Séminaire commun du Centre Alexandre-Koyré (EHESS, CNRS, MNHN) et du Cermes3 (Inserm, CNRS, EHESS, Université de Paris) avec Soraya de Chadarevian (Professor, Department of History, UCLA).
Today chromosomes are viewed as macromolecular assemblies and analyzed with an array of molecular techniques. Yet throughout much of the twentieth century chromosomes were studied by researchers looking down the microscope at darkly stained bodies in the cell. In the 1950s, chromosome analysis emerged as a powerful tool to study heredity in humans.
Unlike any other available technique, the improved chromosome preparations offered a direct glimpse of the complete genome of an individual, opening up endless possibilities of observation and interventions. In the vision of its promoters the techniques had wide implications for the study of a growing number of genetic conditions, the study of cancer, the biology of sex determination, infertility and aging, for epidemiological investigations and comparative studies of human populations, in radiation studies and toxicology, in the courts and the policy arena. Through these appropriations the meanings of chromosomes and of human heredity expanded and changed.
Taking human chromosomes and the techniques and images that came packaged with them as focal point, Heredity under the Microscope reconstructs where human heredity mattered and genetic knowledge was embraced, debated and rejected. Much of the fascination with chromosomes and the persuasive power of the work was based on the visual evidence the chromosome preparations provided. Critics contended that looking at pictures was not enough as it was necessary to understand the mechanisms. The argument presented in this book is that the patient collecting of cases and the often bewildering variety of observations made by chromosome researchers looking down the microscope were as central to the making of human heredity as the search for fundamental mechanisms gleaned from the study of simple organisms pursued at the same time.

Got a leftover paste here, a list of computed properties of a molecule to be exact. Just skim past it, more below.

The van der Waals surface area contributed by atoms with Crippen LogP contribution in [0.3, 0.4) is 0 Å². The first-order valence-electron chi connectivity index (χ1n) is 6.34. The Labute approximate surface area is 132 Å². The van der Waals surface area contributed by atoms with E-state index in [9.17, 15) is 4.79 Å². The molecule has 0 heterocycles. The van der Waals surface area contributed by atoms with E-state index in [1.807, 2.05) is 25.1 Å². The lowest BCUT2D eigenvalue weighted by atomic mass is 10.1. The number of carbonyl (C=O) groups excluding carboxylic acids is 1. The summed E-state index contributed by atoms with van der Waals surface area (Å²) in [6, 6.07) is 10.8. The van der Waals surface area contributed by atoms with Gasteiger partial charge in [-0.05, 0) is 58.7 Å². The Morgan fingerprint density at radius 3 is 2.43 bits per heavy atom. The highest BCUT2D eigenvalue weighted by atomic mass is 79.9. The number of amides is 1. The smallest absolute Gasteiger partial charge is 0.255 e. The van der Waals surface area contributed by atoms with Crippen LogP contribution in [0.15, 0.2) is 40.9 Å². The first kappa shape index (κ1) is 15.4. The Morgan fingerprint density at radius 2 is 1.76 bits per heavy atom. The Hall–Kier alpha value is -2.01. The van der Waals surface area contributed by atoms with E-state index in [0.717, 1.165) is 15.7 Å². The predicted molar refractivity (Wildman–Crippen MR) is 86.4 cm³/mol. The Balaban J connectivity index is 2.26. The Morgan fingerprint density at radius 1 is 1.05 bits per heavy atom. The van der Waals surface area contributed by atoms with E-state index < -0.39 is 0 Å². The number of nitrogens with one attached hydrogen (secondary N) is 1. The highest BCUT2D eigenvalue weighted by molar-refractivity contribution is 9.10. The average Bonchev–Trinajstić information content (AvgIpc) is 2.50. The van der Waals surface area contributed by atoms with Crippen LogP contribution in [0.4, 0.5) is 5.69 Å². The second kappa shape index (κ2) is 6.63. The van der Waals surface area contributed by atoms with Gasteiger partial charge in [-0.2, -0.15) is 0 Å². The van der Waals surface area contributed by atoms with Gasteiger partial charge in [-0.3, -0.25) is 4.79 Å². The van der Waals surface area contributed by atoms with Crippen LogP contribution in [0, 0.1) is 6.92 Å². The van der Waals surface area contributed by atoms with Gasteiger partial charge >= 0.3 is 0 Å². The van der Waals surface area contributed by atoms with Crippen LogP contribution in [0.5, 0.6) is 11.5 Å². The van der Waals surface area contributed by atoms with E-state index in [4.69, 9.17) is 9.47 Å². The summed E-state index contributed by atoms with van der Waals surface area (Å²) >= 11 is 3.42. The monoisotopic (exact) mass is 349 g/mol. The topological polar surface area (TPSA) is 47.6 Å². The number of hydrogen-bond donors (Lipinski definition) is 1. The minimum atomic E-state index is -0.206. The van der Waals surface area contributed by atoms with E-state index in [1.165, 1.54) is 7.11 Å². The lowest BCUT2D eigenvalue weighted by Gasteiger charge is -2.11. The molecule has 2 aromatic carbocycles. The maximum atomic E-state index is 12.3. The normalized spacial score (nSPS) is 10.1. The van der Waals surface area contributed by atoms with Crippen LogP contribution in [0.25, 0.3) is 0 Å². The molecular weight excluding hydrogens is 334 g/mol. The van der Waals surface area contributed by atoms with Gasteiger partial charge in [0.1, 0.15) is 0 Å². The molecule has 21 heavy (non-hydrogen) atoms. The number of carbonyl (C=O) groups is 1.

Soraya de Chadarevian est professeure au Département d’histoire et au Center for Society and Genetics de UCLA. Ses recherches récentes relèvent de l’histoire des sciences biomédicales au 21e siècle. Elle s’intéresse aux pratiques matérielles et visuelles des sciences biomédicales, à la place de ces sciences dans la culture au sens large, ainsi qu’à leurs enjeux historiographiques, incluant la question des sources en histoire des sciences. Elle est l’auteure d’importants travaux consacrés à l'histoire de la biologie moléculaire et des processus culturels qui ont contribué au développement du complexe scientifique après la Seconde Guerre mondiale.